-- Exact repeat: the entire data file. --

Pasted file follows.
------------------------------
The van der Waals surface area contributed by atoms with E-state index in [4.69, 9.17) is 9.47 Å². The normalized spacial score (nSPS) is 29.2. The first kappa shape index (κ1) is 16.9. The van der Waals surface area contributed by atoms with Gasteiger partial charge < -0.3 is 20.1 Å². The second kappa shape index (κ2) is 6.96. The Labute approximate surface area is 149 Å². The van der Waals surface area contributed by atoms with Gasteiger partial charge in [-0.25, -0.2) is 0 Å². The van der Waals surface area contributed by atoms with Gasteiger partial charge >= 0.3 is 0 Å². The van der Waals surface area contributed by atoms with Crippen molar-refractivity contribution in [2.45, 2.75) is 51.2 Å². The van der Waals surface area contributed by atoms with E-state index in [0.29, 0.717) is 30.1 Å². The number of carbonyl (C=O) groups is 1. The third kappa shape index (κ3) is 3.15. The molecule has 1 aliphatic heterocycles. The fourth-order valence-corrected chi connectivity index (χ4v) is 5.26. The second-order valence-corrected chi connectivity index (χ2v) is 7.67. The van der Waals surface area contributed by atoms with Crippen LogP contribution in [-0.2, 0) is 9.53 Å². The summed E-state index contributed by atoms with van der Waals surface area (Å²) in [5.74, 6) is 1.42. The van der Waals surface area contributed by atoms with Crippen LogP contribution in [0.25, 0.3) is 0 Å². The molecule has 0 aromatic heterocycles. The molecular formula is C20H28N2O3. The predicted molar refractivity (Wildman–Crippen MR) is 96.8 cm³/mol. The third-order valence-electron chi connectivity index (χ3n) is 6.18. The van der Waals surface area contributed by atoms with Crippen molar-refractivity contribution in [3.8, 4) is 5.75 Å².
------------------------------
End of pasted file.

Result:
The van der Waals surface area contributed by atoms with E-state index in [4.69, 9.17) is 9.47 Å². The normalized spacial score (nSPS) is 29.2. The first kappa shape index (κ1) is 16.9. The van der Waals surface area contributed by atoms with Gasteiger partial charge < -0.3 is 20.1 Å². The second kappa shape index (κ2) is 6.96. The Labute approximate surface area is 149 Å². The van der Waals surface area contributed by atoms with Gasteiger partial charge in [-0.25, -0.2) is 0 Å². The van der Waals surface area contributed by atoms with Gasteiger partial charge >= 0.3 is 0 Å². The van der Waals surface area contributed by atoms with Crippen molar-refractivity contribution in [2.45, 2.75) is 51.2 Å². The van der Waals surface area contributed by atoms with E-state index in [0.29, 0.717) is 30.1 Å². The number of carbonyl (C=O) groups is 1. The third kappa shape index (κ3) is 3.15. The molecule has 1 aliphatic heterocycles. The fourth-order valence-corrected chi connectivity index (χ4v) is 5.26. The second-order valence-corrected chi connectivity index (χ2v) is 7.67. The van der Waals surface area contributed by atoms with Crippen LogP contribution in [-0.2, 0) is 9.53 Å². The summed E-state index contributed by atoms with van der Waals surface area (Å²) in [5.74, 6) is 1.42. The van der Waals surface area contributed by atoms with Crippen LogP contribution in [0.25, 0.3) is 0 Å². The molecule has 0 aromatic heterocycles. The molecular formula is C20H28N2O3. The predicted molar refractivity (Wildman–Crippen MR) is 96.8 cm³/mol. The third-order valence-electron chi connectivity index (χ3n) is 6.18. The van der Waals surface area contributed by atoms with Crippen molar-refractivity contribution in [3.8, 4) is 5.75 Å².